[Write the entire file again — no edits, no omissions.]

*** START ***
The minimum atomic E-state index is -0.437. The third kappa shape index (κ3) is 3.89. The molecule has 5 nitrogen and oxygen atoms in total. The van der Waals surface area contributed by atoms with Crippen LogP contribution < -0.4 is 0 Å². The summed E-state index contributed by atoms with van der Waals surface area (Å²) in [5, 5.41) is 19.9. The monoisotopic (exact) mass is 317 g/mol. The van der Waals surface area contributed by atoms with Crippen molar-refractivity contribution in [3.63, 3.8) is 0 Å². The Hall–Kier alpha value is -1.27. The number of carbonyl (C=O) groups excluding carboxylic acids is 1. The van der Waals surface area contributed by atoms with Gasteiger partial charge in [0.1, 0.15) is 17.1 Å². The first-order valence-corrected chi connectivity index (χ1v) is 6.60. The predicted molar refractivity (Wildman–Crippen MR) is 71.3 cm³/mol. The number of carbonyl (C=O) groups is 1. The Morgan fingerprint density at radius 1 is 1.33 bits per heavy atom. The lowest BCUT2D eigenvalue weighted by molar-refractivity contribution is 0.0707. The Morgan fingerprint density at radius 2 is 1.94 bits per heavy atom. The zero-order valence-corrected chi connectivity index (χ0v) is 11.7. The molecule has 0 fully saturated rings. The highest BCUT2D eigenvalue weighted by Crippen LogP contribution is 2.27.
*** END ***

The minimum atomic E-state index is -0.437. The third kappa shape index (κ3) is 3.89. The molecule has 5 nitrogen and oxygen atoms in total. The van der Waals surface area contributed by atoms with Crippen LogP contribution < -0.4 is 0 Å². The summed E-state index contributed by atoms with van der Waals surface area (Å²) in [5, 5.41) is 19.9. The monoisotopic (exact) mass is 317 g/mol. The van der Waals surface area contributed by atoms with Crippen molar-refractivity contribution in [3.63, 3.8) is 0 Å². The Hall–Kier alpha value is -1.27. The number of carbonyl (C=O) groups excluding carboxylic acids is 1. The van der Waals surface area contributed by atoms with Gasteiger partial charge in [0.1, 0.15) is 17.1 Å². The first-order valence-corrected chi connectivity index (χ1v) is 6.60. The predicted molar refractivity (Wildman–Crippen MR) is 71.3 cm³/mol. The number of carbonyl (C=O) groups is 1. The Morgan fingerprint density at radius 1 is 1.33 bits per heavy atom. The lowest BCUT2D eigenvalue weighted by molar-refractivity contribution is 0.0707. The Morgan fingerprint density at radius 2 is 1.94 bits per heavy atom. The zero-order valence-corrected chi connectivity index (χ0v) is 11.7. The molecule has 0 fully saturated rings. The highest BCUT2D eigenvalue weighted by Crippen LogP contribution is 2.27.